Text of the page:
Most people think wind power and solar power are competitors, but Sarah Kurtz of the U.S. Department of Energy’s National Renewable Energy Laboratory says that the opposite is true. “Wind resource tends to complement solar resource,” says “Here in Colorado, for instance, the windiest time is during the winter and spring months. In winter, we don’t have as much sunshine, but we tend to get more wind and stronger wind.”

In Australia, the Australian Renewable Energy Agency (ARENA) has invested A$9.9 million in a 10 megawatt solar farm adjacent to 73 wind turbines that are already online. The co-location of solar and wind provides more continuous energy generation than having either technology working alone. Co-locating wind and solar plants can save money on grid connections, site development, and approvals, says ARENA CEO Ivor Frischknecht. Putting the Gullen Solar Farm adjacent to the existing wind project will result in savings of as much as A$6 million. That means a 2-% reduction in cost of the project.

“Scale isn’t as important for competitiveness when plants are co-located, meaning the approach could also unlock new markets for medium-scale solar PV projects,” he says. How big are these new markets? A study funded by ARENA found an estimated 1,000 MW of solar generating potential at existing wind farms in Australia — enough to power 700,000 homes. “The lessons learned at Gullen Range will be invaluable, as this is the first project of its type in Australia,” Frischknecht says. “It has the potential to cement industry confidence in the approach and provide a blueprint for similar projects to follow.”

There are other financial benefits to locating wind and solar together says NREL’s Kurtz. Combining solar and wind can help cut battery costs as well. Adding wind can help cut battery costs, since the wind can (and often does) blow when the sun doesn’t shine. “If you’re in a location where the wind does blow, and especially where the wind complements solar, until the batteries get cheaper than the wind power itself, you’re going to be better off adding wind [than batteries],” Kurtz says.

A microgrid will still need some form of storage, “because there will always be a night when the wind isn’t blowing,” she adds. But the solar and wind combination “can make battery demand much smaller.”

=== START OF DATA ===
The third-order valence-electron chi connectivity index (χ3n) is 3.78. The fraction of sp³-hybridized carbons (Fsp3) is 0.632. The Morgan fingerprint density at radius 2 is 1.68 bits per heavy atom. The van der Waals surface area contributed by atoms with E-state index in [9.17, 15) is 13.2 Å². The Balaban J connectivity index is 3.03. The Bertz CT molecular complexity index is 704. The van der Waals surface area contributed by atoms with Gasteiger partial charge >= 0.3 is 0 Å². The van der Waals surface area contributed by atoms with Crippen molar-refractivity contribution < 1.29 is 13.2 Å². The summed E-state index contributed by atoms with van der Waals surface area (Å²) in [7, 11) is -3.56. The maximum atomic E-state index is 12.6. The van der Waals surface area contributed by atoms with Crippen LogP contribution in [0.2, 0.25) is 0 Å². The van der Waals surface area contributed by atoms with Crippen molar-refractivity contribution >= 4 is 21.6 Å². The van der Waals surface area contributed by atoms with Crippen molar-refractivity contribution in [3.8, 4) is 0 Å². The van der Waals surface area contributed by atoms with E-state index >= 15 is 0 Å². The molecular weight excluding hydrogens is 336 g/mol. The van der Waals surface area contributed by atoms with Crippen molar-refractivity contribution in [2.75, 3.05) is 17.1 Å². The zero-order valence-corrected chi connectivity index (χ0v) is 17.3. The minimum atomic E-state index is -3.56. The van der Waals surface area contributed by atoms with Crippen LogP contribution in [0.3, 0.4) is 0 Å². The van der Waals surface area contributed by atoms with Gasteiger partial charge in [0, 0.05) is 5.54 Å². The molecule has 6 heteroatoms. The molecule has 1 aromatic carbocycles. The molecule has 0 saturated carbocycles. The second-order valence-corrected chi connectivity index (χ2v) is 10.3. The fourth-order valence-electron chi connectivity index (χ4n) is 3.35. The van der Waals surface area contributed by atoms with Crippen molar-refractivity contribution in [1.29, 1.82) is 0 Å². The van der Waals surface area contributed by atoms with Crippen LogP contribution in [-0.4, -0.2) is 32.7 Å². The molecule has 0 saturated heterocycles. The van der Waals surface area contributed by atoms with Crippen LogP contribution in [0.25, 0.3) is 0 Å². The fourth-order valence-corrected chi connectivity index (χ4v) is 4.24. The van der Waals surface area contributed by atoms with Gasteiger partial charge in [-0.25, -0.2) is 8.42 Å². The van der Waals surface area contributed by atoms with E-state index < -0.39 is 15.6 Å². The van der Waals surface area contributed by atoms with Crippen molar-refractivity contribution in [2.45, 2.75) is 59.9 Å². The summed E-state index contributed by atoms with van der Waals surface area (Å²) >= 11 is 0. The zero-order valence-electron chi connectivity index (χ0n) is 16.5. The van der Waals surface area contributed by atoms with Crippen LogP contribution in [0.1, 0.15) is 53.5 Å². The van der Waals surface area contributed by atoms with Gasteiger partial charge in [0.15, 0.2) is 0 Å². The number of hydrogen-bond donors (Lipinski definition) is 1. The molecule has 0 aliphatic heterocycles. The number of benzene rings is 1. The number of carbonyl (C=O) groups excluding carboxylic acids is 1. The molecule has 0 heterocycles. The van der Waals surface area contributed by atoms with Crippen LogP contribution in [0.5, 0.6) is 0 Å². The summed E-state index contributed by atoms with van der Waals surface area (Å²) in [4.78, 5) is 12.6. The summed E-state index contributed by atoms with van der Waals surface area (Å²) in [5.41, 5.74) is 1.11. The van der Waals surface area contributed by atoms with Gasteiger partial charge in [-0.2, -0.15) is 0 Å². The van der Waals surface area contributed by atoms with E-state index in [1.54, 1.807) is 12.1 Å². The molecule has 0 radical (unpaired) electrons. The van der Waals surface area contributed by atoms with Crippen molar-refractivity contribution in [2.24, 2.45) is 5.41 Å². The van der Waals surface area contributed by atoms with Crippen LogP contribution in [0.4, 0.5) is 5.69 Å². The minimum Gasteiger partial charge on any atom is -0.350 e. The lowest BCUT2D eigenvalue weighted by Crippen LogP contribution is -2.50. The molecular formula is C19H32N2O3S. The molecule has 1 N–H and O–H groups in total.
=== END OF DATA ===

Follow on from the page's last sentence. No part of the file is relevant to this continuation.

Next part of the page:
In Texas, the Defense Logistics Agency of the U.S. Department of Defense is taking a slightly different approach to supplying all the needs of Fort Hood with renewable power. It is combining electricity generated by solar panels on the base itself with electricity generated by a wind farm 300 miles away.

The Army wanted the grid security provided by local generation that isn’t vulnerable to power outages and other transmission constraints but chose to site the turbines where the wind resource was the strongest. The setup illustrates the point that “[a] hybrid project does not necessary have to be co-located,” says Dahvi Wilson, public affairs director for Apex Clean Energy which is developing the system for Fort Hood.

Wilson is enthusiastic about how the projects helps make these renewables make sense from an economic as well as environmental standpoint.
“Wind energy offers the cheapest option for new energy construction currently available in the U.S., while solar energy can be more expensive to develop and install,” Wilson explains. “By combining the costs into one product, the blended cost is competitive with other new sources of energy.”

Perhaps one day, grid storage batteries will be so cheap that their cost will be no concern. Until that day, combining wind and solar resources may often create the most amount of electricity for the least amount of money.